He drove play effectively for his line, sitting at sixth on the team with an adjusted CF% of 52.63 percent. And then there was the goal. On a masterful feed from Filppula, he notched his fourth game winning goal of the season, and showed no signs of fatigue. It was a stellar individual performance, and to pull back a bit, a performance effective in aiding the second line in getting back on track.
8. Do I dare. Disturb the universe?
By saying something nice about Andrew MacDonald? He had a good night. The threshold for this has been relatively low, but on the whole, he had a solid night. He led the team in blocked shots with six, and, in an admittedly strange turn of events, was able to draw a penalty from Connor McDavid. But his play on the Oilers’ final power play of the game was also notable. Blocking a shot early and clearly feeling the sting, he read the situation and opted not to come off and head to the bench. This proved to be the right call, as it left him in position to make a nice-- and much needed-- diving save, not long after.
But before anyone gets too mad, I'll also say that it was a really solid night for all of the defensemen, as everyone kept things relatively simple and stuck to their games. Provorov and Gudas were steady as ever. Hagg led the team in hits. Sanheim looked confident jumping in on the rush, and in his new place on PP2.
And Gostisbehere stripping McDavid of the puck like it was nothing? More of that please. Inject that straight into my veins.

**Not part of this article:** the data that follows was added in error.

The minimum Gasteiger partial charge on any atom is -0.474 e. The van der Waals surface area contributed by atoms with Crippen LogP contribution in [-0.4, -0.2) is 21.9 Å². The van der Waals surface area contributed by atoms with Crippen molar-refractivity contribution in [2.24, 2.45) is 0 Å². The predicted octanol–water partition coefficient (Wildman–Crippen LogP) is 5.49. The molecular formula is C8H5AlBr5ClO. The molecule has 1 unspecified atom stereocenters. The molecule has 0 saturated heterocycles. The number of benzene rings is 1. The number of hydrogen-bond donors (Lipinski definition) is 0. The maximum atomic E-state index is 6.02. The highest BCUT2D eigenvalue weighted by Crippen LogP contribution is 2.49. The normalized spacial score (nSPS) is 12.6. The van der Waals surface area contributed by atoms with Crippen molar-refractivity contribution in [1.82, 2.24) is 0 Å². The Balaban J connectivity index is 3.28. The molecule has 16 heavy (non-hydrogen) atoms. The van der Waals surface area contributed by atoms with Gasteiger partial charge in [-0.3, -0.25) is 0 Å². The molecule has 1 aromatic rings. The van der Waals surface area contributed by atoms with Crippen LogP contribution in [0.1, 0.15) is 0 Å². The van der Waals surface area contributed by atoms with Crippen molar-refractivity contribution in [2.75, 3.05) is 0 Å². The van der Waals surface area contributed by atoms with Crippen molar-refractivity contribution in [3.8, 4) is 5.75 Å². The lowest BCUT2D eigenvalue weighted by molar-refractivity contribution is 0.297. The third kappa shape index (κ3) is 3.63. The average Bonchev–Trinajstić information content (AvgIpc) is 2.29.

9. A nod to Scott Laughton
Laughton had a big game yesterday, no ways around it. With Taylor Leier out and Matt Read in, Laughton kept the line on track, despite the small switch up. This was good news, as his line often found itself matched up against McDavid’s, expected to do the same shutdown work that the first had done. And Laughton, facing off against McDavid, did good work of keeping him contained and frustrating his efforts. Laughton would also be moved up to play alongside Couturier in the last few minutes of the game, with the lead on the line and the Oilers bringing offensive pressure. And they shut it down.
So this isn’t just a nod from me to Laughton for a job well done, but also from the organization as a whole. After working to redefine his role with the team, they’re also showing a great amount of faith in his defensive game, to send him out to shut down one of the most dynamic players in the game. And that’s not nothing.
10: The only damn thing I know
The narrative is dead, so long to the narrative. The Flyers found a way to shut down McDavid without playing Brandon Manning. It’s a narrative that we’ve heard ad nauseum-- that the two have beef and the only way to get at McDavid is to have Manning get under his skin-- and it’s one that has finally been dispelled. Through sound defensive play and shutdown work by the first and fourth lines, the Flyers were able to get the job done.
And this is a big move on the part of the coaching staff. We’ve been frustrated, to date, with their privileging of veteran presence over more dynamic skill. But yesterday, they broke that pattern. They sat Manning, and iced Travis Sanheim. They ditched the narrative and played the best available player. Imagine that.